Janzen, winner of two U.S. Opens, didn't scare him. Neither did José María Olaàbal, winner of two green jackets. Nor Todd Hamilton, winner of a British Open. Nor Tom Lehman, who turned 50 last month, another claret jug winner. Ditto for DL3, winner of a PGA Championship—and five tartan coats. Whatever happened to the phrase, "The Verizon Heritage doesn't begin until the back nine on Sunday"? Nothing doing, not this year.

But in other ways tradition reigned at the Heritage. The Hilton Head stop is the spring break of golf tournaments. After two years of the Boo Weekley Show the crowd didn't quite know what to make of the new guy, with his spiky hair and gargantuan lead, his mechanical-looking setup and his unresponsive demeanor. Among the spectators, or at least in one crowd of overdaiquiried collegians in flip-flops and polo shirts, you could hear witty comments like, "Brian's gay." You can be sure that Brian Gay's been hearing that all his life. Evidently they knew nothing of Kimberly Gay, a north Florida gal who seemingly walked off the set of Dallas, circa 1989, and onto the PGA Tour. You'd want her at your party, unless you like dead parties.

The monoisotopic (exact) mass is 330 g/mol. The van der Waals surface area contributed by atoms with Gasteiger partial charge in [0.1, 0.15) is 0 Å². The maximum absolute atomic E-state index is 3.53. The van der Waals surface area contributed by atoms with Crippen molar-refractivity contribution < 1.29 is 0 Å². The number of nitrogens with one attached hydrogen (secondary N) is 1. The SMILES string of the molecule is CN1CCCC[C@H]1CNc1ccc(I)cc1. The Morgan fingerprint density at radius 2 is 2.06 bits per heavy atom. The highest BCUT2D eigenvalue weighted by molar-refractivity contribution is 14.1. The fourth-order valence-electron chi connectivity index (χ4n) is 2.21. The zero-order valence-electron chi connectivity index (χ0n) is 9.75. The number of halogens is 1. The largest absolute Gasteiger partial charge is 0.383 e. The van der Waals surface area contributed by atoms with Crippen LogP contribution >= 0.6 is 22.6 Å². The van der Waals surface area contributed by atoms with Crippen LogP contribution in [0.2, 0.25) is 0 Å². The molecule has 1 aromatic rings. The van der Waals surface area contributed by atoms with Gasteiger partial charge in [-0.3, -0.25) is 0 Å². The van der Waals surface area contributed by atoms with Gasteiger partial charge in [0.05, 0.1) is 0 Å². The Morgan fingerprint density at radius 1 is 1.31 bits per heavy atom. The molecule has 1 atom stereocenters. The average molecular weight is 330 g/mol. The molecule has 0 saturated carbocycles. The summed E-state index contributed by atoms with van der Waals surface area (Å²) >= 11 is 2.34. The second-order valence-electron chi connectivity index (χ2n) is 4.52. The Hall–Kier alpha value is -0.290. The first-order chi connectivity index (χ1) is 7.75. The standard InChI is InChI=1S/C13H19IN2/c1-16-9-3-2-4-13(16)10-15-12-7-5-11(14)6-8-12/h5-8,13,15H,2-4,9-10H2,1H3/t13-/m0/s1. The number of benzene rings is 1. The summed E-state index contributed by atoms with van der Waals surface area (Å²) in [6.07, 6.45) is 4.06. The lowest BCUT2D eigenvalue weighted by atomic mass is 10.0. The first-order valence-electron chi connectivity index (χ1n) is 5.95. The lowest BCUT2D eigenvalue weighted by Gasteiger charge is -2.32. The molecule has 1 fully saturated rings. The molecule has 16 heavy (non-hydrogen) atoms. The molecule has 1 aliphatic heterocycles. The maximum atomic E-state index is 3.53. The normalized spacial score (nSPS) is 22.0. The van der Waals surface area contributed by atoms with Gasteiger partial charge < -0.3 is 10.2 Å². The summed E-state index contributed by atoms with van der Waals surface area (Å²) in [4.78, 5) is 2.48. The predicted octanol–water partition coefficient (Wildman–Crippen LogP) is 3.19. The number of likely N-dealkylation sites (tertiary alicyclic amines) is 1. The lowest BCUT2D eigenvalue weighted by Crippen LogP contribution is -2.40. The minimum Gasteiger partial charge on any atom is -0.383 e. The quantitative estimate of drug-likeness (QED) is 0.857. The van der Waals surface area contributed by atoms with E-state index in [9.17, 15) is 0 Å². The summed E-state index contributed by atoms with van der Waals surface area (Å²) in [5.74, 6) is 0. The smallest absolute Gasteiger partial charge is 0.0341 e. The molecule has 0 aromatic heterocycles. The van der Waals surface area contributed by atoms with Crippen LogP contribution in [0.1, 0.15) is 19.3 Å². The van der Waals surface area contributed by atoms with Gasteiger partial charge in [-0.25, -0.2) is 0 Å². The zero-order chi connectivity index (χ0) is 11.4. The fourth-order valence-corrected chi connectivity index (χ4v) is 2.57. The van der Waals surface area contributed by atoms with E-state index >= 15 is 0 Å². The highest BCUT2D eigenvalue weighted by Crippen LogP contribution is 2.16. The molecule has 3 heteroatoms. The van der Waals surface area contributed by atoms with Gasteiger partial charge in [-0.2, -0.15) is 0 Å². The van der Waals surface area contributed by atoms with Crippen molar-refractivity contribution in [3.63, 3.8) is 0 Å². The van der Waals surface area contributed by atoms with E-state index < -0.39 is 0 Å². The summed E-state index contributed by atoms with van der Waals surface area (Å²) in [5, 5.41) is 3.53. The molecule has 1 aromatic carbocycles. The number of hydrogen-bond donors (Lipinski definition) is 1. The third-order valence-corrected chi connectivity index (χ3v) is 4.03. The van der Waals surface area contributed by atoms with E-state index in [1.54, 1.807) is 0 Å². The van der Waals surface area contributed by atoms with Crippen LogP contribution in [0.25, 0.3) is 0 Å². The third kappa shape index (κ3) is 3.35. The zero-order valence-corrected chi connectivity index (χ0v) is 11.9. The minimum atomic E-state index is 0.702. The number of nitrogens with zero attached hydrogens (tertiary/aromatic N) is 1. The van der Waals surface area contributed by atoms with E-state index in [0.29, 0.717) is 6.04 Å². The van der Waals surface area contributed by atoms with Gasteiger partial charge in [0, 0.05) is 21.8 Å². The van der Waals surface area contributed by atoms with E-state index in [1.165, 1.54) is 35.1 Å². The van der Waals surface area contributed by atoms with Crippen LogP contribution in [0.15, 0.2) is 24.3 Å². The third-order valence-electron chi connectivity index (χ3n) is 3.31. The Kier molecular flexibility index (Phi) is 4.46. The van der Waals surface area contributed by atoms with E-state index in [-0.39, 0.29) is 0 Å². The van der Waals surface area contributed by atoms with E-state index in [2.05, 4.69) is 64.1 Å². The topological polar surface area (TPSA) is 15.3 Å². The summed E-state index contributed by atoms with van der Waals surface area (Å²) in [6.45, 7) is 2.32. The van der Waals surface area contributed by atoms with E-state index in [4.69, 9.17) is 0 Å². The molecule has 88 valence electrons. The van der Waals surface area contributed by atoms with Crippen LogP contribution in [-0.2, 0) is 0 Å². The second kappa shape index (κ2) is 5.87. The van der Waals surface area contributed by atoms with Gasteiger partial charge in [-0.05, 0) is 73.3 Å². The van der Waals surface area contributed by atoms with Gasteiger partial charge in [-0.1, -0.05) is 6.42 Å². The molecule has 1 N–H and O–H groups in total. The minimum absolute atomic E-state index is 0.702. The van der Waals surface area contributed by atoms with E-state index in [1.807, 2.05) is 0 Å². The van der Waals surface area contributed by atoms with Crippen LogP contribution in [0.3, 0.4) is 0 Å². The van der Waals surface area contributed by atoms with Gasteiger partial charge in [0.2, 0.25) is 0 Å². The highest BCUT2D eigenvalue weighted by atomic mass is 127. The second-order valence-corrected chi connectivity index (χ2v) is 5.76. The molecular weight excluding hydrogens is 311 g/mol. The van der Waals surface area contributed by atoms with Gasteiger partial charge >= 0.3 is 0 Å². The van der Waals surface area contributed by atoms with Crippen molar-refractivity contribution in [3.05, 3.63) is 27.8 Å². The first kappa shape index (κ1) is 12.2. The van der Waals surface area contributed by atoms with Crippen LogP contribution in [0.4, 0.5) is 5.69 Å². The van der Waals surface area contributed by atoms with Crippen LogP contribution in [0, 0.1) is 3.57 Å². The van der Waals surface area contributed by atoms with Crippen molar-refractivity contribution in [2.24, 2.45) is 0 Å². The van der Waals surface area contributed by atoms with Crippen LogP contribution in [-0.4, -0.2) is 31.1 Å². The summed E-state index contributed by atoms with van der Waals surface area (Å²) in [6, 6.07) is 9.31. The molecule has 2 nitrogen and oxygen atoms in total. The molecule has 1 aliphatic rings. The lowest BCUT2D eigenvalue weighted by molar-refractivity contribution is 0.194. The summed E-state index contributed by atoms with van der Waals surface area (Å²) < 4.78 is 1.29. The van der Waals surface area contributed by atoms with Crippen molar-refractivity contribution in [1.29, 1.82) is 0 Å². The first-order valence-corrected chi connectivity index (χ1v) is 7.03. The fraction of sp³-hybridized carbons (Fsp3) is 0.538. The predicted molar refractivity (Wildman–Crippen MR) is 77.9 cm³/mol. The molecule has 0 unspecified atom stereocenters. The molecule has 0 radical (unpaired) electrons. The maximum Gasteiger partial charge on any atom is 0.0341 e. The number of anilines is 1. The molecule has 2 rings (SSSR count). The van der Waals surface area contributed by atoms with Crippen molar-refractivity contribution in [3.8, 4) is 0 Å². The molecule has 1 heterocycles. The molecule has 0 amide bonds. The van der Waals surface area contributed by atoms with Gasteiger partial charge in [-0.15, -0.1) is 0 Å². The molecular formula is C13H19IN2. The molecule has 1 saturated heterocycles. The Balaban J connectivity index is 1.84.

Anyway, his last name brings to mind the Johnny Cash song A Boy Named Sue and these immortal lyrics: "But ya oughtta thank me before I die/For the gravel in yer guts and the spit in yer eye/'Cause I'm the son of a bitch that named you Sue."

It so happens that Brian Gay comes by his surname the usual Western way, inherited from his father, M. Sgt. Joseph Gay, U.S. Army (ret.). There is, fittingly, no retreat in Brian Gay's career. This is a man who toiled for seven years in professional golf before cracking the PGA Tour's top 125, a man who played in 292 Tour events until winning for the first time, last year in Canc√∫n. To keep at it takes guts. Of course a lack of other options helps too.